Tuesday, February 21, 2012

Pareto Analysis for Supply Chain

Using the 80:20 Rule to Prioritize

Pareto Analysis is a technique for prioritizing problem-solving work so that the first piece of work you do resolved the greatest number of problems. It's based on the Pareto Principle (also known as the 80/20 Rule):

The idea that 80% of value/issues may be caused by as few as 20% of activities/causes.

This rule is applied in industry and business in many ways. For example, in Supply Chain:

  • 20% of the product families represent 80% of the inventory
  • 20% of the suppliers represent 80% of the global amount of purchase
  • 20% of the defects cause 80% of the problems
  • 20% of articles generate 80% of the sales turnover
  • 20% of your customers generate 80% of the revenue

Pareto Analysis can be used almost everywhere and anywhere and Supply Chain professionals can really benefit from its application. Used correctly this technique helps companies to focus and improve performance.

The following are just 2 examples of how you can use Pareto in the supply chain:

          1. Improving your supplier delivery schedule adherence: Pareto is an excellent tool when analyzing supplier performance and deciding on your management strategy – which suppliers to focus on and what route causes to eradicate.

          2. Cost Savings initiatives: Using Pareto techniques to analyse cost drivers within your organization can help you focus on the key contributory factors such as Suppliers, Parts or Bill of material elements allowing you to focus your improvement activities on the parts that matter.

How can you apply Pareto Analysis?

To use Pareto Analysis, identify and list problems and their causes. Then score each problem and group them together by their cause. Then add up the score for each group. Finally, work on finding a solution to the cause of the problems in group with the highest score.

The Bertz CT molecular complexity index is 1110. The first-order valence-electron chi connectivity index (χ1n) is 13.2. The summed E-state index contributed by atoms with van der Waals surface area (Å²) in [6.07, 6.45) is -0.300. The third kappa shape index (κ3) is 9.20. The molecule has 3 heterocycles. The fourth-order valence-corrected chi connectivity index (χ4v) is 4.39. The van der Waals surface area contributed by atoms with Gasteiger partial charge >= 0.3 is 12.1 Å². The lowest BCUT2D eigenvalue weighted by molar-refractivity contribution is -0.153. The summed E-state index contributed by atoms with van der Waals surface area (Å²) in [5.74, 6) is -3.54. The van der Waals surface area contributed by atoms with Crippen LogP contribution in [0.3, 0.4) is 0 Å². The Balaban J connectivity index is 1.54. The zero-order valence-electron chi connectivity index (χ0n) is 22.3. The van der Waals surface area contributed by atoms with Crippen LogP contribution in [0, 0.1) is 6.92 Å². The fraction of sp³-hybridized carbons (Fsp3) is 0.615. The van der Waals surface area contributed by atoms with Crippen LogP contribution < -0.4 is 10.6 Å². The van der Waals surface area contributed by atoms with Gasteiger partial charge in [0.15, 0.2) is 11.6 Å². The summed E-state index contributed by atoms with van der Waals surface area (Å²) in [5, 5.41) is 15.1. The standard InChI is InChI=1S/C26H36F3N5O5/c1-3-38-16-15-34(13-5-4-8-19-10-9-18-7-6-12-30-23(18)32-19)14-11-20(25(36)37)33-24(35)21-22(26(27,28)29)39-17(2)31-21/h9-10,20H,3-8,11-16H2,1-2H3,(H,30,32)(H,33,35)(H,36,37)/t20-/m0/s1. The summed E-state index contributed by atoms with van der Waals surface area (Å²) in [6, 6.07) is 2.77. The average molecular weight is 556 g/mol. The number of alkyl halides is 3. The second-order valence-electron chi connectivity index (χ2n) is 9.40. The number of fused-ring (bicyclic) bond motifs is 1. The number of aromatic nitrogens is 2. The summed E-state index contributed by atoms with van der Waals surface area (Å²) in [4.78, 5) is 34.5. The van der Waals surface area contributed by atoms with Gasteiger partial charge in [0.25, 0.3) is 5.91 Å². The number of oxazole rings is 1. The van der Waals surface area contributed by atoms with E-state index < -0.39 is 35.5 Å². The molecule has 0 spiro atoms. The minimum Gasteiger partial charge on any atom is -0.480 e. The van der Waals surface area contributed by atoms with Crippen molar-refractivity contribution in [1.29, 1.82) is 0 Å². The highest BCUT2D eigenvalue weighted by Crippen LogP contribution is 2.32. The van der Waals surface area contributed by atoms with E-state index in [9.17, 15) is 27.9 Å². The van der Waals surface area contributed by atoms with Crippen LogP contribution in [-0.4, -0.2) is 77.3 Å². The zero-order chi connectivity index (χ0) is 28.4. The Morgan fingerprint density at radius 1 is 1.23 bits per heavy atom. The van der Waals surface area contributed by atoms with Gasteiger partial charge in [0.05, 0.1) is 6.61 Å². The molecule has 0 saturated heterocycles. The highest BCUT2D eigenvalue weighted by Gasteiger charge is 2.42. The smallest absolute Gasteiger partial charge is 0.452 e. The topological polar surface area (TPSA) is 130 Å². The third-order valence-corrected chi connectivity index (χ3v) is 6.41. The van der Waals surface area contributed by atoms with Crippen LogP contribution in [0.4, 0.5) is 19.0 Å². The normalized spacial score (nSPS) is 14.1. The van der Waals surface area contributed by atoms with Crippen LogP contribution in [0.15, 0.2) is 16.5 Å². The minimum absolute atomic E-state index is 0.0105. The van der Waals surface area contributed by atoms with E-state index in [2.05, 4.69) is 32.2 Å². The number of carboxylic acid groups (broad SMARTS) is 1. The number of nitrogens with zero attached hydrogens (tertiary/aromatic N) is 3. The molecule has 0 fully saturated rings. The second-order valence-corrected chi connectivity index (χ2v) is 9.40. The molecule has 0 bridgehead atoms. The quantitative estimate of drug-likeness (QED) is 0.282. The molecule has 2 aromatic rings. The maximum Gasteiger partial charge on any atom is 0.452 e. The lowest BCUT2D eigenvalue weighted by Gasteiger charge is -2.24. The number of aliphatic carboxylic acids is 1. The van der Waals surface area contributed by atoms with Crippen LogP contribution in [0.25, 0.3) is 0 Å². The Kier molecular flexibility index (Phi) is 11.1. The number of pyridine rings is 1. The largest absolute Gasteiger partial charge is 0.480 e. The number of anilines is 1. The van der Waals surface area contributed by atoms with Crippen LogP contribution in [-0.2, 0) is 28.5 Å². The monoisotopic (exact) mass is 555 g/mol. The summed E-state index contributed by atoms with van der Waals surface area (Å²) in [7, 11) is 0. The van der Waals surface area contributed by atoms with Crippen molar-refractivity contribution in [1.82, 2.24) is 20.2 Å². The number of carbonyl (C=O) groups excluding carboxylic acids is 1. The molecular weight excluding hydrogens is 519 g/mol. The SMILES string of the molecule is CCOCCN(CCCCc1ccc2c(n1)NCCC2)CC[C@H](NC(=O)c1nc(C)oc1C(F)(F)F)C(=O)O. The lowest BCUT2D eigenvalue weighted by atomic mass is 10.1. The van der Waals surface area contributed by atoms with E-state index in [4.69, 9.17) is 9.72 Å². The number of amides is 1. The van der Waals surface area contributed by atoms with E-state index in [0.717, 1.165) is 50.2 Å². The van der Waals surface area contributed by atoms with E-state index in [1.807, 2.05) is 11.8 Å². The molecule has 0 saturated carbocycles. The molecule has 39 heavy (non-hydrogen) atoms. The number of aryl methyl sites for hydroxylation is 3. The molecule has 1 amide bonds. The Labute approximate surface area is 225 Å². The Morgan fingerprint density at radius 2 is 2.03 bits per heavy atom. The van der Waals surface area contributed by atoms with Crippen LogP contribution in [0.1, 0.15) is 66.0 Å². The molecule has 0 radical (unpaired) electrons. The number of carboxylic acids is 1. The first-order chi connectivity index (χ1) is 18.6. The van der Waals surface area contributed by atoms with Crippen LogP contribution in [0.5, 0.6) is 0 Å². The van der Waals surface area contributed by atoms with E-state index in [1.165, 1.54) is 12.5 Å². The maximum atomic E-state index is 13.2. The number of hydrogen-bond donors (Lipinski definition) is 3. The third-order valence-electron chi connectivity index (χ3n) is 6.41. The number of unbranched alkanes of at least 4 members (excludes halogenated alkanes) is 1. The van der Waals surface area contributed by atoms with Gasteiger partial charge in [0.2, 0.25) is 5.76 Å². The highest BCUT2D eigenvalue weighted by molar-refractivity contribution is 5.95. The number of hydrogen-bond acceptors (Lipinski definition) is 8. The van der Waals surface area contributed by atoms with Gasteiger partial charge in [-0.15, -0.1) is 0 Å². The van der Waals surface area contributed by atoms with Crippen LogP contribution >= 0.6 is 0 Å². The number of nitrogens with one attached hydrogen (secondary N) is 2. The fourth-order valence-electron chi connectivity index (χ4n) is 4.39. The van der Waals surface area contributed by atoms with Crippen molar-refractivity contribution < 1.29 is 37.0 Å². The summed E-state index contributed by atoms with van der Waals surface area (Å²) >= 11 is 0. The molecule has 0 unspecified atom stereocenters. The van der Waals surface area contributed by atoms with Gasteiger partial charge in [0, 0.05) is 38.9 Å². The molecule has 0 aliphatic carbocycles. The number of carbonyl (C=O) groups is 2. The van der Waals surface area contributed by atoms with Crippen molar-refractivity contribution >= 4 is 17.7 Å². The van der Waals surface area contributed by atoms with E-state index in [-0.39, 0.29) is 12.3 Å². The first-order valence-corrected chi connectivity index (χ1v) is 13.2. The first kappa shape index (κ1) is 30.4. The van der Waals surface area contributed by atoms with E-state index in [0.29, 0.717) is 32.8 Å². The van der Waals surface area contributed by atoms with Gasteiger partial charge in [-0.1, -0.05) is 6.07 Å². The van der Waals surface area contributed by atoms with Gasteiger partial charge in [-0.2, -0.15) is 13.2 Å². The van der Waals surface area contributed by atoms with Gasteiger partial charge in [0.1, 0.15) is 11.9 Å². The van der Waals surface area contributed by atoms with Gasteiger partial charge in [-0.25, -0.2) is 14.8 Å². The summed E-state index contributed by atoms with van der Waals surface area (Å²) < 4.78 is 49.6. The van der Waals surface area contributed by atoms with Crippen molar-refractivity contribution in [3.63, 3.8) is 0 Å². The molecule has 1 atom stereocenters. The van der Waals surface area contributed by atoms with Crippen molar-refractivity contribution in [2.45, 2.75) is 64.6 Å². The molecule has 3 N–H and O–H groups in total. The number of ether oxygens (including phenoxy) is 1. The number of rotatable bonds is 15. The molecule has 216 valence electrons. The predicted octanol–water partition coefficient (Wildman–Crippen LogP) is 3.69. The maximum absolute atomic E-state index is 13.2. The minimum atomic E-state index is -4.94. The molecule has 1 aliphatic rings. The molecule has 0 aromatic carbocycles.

Pareto Analysis not only shows you the most important problem to solve, it also gives you a score showing how severe the problem is.

The steps are as follows:

Step 1: Identify and List Problems
Firstly, write a list of all of the problems that you need to resolve. Where possible, talk to clients and team members to get their input, and draw on surveys, helpdesk logs and suchlike, where these are available.

Step 2: Identify the Root Cause of Each Problem
For each problem, identify its fundamental cause. (Techniques such as Brainstorming, the 5 Whys, Cause and Effect Analysis, and Root Cause Analysis will help with this.)

Step 3: Score Problems
Now you need to score each problem. The scoring method you use depends on the sort of problem you're trying to solve. For example, if you're trying to improve customer satisfaction, you might score them on the basis of the number of complaints eliminated by solving the problem.

Step 4: Group Problems Together by Root Cause
Next, group problems together by cause. For example, if three of your problems are caused by lack of staff, put these in the same group.

Step 5: Add up the Scores for Each Group
You can now add up the scores for each cause group. The group with the top score is your highest priority, and the group with the lowest score is your lowest priority.

Step 6: Take Action
Now you need to deal with the causes of your problems, dealing with your top-priority problem, or group of problems, first. Keep in mind that low scoring problems may not even be worth bothering with - solving these problems may cost you more than the solutions are worth.


1 comment:

  1. بسم الله الرحمن الرحيم عميلنا العزيز نحن نقدم افضل خدمات تنظيف المجالس والشقق بافضل

    انواع التنظيفات المشهود لها عالميا

    تنظيف شقق بالطائف


    تنظيف مجالس بالطائف

    شركة تنظيف شقق بجازان

    شركة تنظيف مجالس بجازان

    شركة تنظيف شقق بحائل

    شركة تنظيف مجالس بحائل

    ونحن فى خماتكم 24 ساعة على مدار الشهر


Note: Only a member of this blog may post a comment.